“In our national plan as well as the farm level plan, you’ll see a lead and an alternate, because crises don’t happen at 9 a.m. on a Tuesday morning when everyone is around,” points out Cunningham. “They happen at 6 p.m. on Friday night or over the weekend. Having a second person or a backup who can take charge of a situation is really important.

“Having thought through the situation, you also need to be flexible enough to deal with how the crisis plays out,” she adds. “Sometimes we get a plan in our head and we don’t want to deviate from it, but every crisis is different so having the flexibility to be able to make decisions on your feet is important.”


All four plans are based on an “intensity level” of red, orange, yellow or green. Green is the everyday issue that pops up and you deal with it internally – it involves day-to-day issues management. Yellow is when things start to get more intense. These issues might include a potential threat to human health, a long-term customer relationship threat, or perhaps a disease outbreak. Orange is when the entire core crisis team is called together to work on a response. For example, H1N1 was always in the orange category.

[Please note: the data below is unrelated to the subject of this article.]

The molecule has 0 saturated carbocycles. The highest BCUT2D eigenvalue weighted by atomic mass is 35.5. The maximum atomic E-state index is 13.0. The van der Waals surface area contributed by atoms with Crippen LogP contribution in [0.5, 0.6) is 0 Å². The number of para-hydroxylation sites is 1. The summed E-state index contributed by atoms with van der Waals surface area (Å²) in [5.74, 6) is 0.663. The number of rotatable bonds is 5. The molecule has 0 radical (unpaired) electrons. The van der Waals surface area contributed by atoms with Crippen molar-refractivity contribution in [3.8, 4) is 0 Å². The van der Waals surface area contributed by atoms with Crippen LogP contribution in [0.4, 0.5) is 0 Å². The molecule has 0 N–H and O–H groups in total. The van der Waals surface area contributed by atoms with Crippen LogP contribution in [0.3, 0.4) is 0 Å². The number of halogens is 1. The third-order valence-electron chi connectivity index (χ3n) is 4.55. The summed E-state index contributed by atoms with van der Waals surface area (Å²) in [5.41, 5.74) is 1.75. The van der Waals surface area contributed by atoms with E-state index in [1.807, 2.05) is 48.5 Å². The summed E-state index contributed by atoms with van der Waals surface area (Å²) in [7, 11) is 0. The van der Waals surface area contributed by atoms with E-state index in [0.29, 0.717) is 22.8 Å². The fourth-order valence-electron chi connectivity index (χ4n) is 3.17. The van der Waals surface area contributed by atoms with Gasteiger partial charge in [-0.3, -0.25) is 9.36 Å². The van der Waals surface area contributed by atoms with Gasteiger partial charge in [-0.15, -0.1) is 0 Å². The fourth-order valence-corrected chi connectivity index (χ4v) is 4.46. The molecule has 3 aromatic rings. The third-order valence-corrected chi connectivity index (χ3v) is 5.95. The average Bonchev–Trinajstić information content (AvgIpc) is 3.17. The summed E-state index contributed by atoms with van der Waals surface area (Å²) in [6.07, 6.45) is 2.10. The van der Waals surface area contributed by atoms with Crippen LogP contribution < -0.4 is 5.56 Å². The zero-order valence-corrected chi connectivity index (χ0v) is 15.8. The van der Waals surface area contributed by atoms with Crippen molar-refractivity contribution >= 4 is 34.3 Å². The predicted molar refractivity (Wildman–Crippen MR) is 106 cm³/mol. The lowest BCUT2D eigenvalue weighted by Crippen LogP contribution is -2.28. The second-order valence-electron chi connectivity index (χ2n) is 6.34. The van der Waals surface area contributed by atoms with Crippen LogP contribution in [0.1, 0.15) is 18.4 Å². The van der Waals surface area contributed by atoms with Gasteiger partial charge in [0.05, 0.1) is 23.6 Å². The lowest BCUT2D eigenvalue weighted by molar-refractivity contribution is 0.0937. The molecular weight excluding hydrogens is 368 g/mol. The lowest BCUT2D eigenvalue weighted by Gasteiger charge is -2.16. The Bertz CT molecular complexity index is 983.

“Knock on wood, the red category is reserved for Foot & Mouth disease,” says Cunningham. “If that were to happen, it would definitely be all hands and all resources on deck.”

People, Pigs and the Farm’s Reputation

A crisis plan protects the people, pigs and reputation of the farm, which allows the farm to be in business after the crisis. In essence, it creates a safety net for the people involved.

“The most valuable tool that came out of this farm-level crisis plan was the opportunity it provided for producers to think about worst-case scenarios and how they would deal with a situation before it happened,” notes Cunningham. “It helped them put a plan in place for the “what ifs,” recognize their vulnerabilities and then make sure everyone involved knew the plan.”

The whole point of crisis management is to encourage producers to think about things before they happen, and know that there are resources available for assistance. “Sometimes when things happen, you feel like you’re an island unto yourself,” says Cunningham, “so one of the first things you should do is call the Pork Board so we can help you with resources.”